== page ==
On a popular travel site, a visitor from the Midwest asked the local volunteers why information about tides was included in so much media. He or she wanted to know why we needed this information and what we did with it.
The king tides this week reminded me of that conversation and what I learned as I read the replies. Here's a king tide post with photos from Universal Hub. Here's another.
Unlike some bodies of water with minimal tides, we can have some pretty substantial changes in water depth when the tide flows in and out. Above is a house we rent on Provincetown Harbor, pictured at low tide. You can see the marks on the seawall and on the piles that support the deck showing a more than 12-foot change in water depth.
Here is what happens to that sandy stretch alongside the house at high tide.
Add a storm and you had better be prepared. Here's a post we wrote after spending a stormy day in this house:
Boaters Need to Know the Tides
When you are at the helm of a boat, you had better know the tides. In some cases, your boat may be aground for part of the tidal span. Or you may have to anchor it in a part of the harbor that is deep enough to allow it to float even at low tide.
You also need to check your charts and know the depth of your keel to know where you can and cannot go on a given tide. For many years, we sailed on a catamaran that allowed us to pull up the dagger boards and slip over sandbars that would ground other vessels.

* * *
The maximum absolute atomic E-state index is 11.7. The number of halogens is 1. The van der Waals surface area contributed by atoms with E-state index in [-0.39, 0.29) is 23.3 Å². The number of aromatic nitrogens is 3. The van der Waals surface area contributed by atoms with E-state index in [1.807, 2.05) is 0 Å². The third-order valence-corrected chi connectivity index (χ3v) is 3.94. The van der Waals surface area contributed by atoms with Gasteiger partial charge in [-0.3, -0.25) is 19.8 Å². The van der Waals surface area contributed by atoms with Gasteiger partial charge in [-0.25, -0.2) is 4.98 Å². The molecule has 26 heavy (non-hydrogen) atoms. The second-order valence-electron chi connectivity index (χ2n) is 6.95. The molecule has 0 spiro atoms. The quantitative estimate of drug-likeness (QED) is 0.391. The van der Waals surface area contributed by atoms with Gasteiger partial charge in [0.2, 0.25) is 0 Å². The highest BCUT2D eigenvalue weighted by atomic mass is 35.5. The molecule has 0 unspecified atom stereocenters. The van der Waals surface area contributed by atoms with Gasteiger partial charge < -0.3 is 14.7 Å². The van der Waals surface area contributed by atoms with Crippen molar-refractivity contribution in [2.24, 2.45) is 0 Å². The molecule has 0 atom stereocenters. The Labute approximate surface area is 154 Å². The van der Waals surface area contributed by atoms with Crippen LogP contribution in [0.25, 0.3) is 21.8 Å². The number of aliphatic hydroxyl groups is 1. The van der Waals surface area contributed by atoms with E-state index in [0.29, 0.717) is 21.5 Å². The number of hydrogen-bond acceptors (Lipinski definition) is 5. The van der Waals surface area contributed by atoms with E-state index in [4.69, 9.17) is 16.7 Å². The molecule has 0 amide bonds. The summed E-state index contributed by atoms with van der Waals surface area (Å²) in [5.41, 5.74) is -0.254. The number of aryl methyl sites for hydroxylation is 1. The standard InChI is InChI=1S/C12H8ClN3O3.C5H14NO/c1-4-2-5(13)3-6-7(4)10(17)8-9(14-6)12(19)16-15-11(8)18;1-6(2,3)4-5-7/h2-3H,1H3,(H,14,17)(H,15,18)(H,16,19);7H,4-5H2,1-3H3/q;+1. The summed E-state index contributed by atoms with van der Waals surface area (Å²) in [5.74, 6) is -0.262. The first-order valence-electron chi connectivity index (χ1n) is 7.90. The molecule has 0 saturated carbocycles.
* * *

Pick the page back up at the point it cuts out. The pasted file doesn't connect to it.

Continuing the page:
If you paddle your boat or row the direction of the tide in or out, it will make your workout harder or easier.
Many of the people who provide us with all that delicious New England seafood depend on tide charts and tide reports to schedule their workdays. The same is true for contractors who work on seawalls and piers.
Some beaches, like those on Provincetown Harbor, are better for walking at low tide than swimming. Our dog Poppy loves to walk the beach. At high tide, we take her to the stairway and show her that instead of sand at the bottom of the steps, there is water half way up the flight. We schedule her longest walk of the day for low tide.
Climate Change and Real Estate
As waters rise, the potential maximum high tide surge is becoming an issue in real estate matters. The FEMA flood plane maps have recently been revised and requirements for flood insurance will follow those guidelines. Property values in areas impacted by increased storm surges will eventually change. You want to know all about the tides in any area where you might be considering a purchase of property.
Your links to Tide Information
NOAA provides tide charts on the web at this site.
My preferred information source is a Tide App for my phone. In fact, I have two installed. I use TideApp most often because it is simple and clear and gives me a calendar that I can use to plan ahead for sailing, clam digging, or walking Poppy on the beach.
I like Tides Near Me because it gives me a map option to help pinpoint the tide measurement station.
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Words: Penny & Ed Cherubino
Photography: © 2016 Penny & Ed Cherubino